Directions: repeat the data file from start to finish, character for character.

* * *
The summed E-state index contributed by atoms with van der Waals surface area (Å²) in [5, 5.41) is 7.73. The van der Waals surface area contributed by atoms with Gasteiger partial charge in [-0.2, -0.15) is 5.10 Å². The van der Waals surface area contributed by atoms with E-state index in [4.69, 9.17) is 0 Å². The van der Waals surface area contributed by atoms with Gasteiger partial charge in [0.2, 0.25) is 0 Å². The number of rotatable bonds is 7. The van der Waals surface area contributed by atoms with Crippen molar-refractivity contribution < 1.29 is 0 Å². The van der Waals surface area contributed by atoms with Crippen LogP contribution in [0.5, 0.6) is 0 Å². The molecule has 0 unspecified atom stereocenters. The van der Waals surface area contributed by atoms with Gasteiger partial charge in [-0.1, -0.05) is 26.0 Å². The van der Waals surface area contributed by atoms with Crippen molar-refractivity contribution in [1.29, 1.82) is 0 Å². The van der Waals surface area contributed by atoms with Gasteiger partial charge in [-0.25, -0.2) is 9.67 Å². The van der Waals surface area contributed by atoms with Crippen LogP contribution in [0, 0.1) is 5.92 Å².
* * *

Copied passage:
The summed E-state index contributed by atoms with van der Waals surface area (Å²) in [5, 5.41) is 7.73. The van der Waals surface area contributed by atoms with Gasteiger partial charge in [-0.2, -0.15) is 5.10 Å². The van der Waals surface area contributed by atoms with E-state index in [4.69, 9.17) is 0 Å². The van der Waals surface area contributed by atoms with Gasteiger partial charge in [0.2, 0.25) is 0 Å². The number of rotatable bonds is 7. The van der Waals surface area contributed by atoms with Crippen molar-refractivity contribution < 1.29 is 0 Å². The van der Waals surface area contributed by atoms with Crippen LogP contribution in [0.5, 0.6) is 0 Å². The molecule has 0 unspecified atom stereocenters. The van der Waals surface area contributed by atoms with Gasteiger partial charge in [-0.1, -0.05) is 26.0 Å². The van der Waals surface area contributed by atoms with Crippen molar-refractivity contribution in [1.29, 1.82) is 0 Å². The van der Waals surface area contributed by atoms with Gasteiger partial charge in [-0.25, -0.2) is 9.67 Å². The van der Waals surface area contributed by atoms with Crippen LogP contribution in [0, 0.1) is 5.92 Å².